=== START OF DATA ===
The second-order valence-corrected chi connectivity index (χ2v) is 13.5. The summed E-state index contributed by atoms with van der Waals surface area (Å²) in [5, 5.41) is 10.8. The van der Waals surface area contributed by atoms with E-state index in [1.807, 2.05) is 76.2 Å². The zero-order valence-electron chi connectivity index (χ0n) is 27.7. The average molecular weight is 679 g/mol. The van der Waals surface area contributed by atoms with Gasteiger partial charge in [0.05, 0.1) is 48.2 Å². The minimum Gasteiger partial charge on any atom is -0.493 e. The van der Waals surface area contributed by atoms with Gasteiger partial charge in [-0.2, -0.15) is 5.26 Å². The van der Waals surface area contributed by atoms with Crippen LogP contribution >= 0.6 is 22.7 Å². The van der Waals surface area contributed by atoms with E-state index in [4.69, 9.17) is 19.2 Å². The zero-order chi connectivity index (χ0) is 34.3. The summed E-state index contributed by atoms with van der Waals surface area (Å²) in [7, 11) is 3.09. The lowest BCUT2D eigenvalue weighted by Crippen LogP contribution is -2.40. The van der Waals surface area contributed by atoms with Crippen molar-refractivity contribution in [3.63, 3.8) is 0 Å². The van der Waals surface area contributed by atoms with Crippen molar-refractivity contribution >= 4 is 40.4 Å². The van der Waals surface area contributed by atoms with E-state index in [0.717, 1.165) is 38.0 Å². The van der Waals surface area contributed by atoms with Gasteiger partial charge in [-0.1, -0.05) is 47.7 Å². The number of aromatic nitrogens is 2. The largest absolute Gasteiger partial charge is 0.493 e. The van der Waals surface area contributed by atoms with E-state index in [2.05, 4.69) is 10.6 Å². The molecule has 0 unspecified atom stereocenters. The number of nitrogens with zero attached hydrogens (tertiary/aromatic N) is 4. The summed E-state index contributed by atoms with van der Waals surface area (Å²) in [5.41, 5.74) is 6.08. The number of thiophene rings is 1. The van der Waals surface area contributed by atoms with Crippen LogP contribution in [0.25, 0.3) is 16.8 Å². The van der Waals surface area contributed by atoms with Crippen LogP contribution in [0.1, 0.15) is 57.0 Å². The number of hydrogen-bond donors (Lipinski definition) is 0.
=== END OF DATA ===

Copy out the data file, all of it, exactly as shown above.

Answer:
The second-order valence-corrected chi connectivity index (χ2v) is 13.5. The summed E-state index contributed by atoms with van der Waals surface area (Å²) in [5, 5.41) is 10.8. The van der Waals surface area contributed by atoms with E-state index in [1.807, 2.05) is 76.2 Å². The zero-order valence-electron chi connectivity index (χ0n) is 27.7. The average molecular weight is 679 g/mol. The van der Waals surface area contributed by atoms with Gasteiger partial charge in [0.05, 0.1) is 48.2 Å². The minimum Gasteiger partial charge on any atom is -0.493 e. The van der Waals surface area contributed by atoms with Gasteiger partial charge in [-0.2, -0.15) is 5.26 Å². The van der Waals surface area contributed by atoms with Crippen LogP contribution >= 0.6 is 22.7 Å². The van der Waals surface area contributed by atoms with E-state index in [4.69, 9.17) is 19.2 Å². The zero-order chi connectivity index (χ0) is 34.3. The summed E-state index contributed by atoms with van der Waals surface area (Å²) in [7, 11) is 3.09. The lowest BCUT2D eigenvalue weighted by Crippen LogP contribution is -2.40. The van der Waals surface area contributed by atoms with Crippen molar-refractivity contribution in [3.63, 3.8) is 0 Å². The van der Waals surface area contributed by atoms with Crippen molar-refractivity contribution >= 4 is 40.4 Å². The van der Waals surface area contributed by atoms with E-state index in [0.717, 1.165) is 38.0 Å². The van der Waals surface area contributed by atoms with Gasteiger partial charge in [-0.1, -0.05) is 47.7 Å². The number of aromatic nitrogens is 2. The largest absolute Gasteiger partial charge is 0.493 e. The van der Waals surface area contributed by atoms with E-state index in [2.05, 4.69) is 10.6 Å². The molecule has 0 unspecified atom stereocenters. The number of nitrogens with zero attached hydrogens (tertiary/aromatic N) is 4. The summed E-state index contributed by atoms with van der Waals surface area (Å²) in [5.41, 5.74) is 6.08. The number of thiophene rings is 1. The van der Waals surface area contributed by atoms with Crippen LogP contribution in [0.25, 0.3) is 16.8 Å². The van der Waals surface area contributed by atoms with Crippen LogP contribution in [0.1, 0.15) is 57.0 Å². The number of hydrogen-bond donors (Lipinski definition) is 0.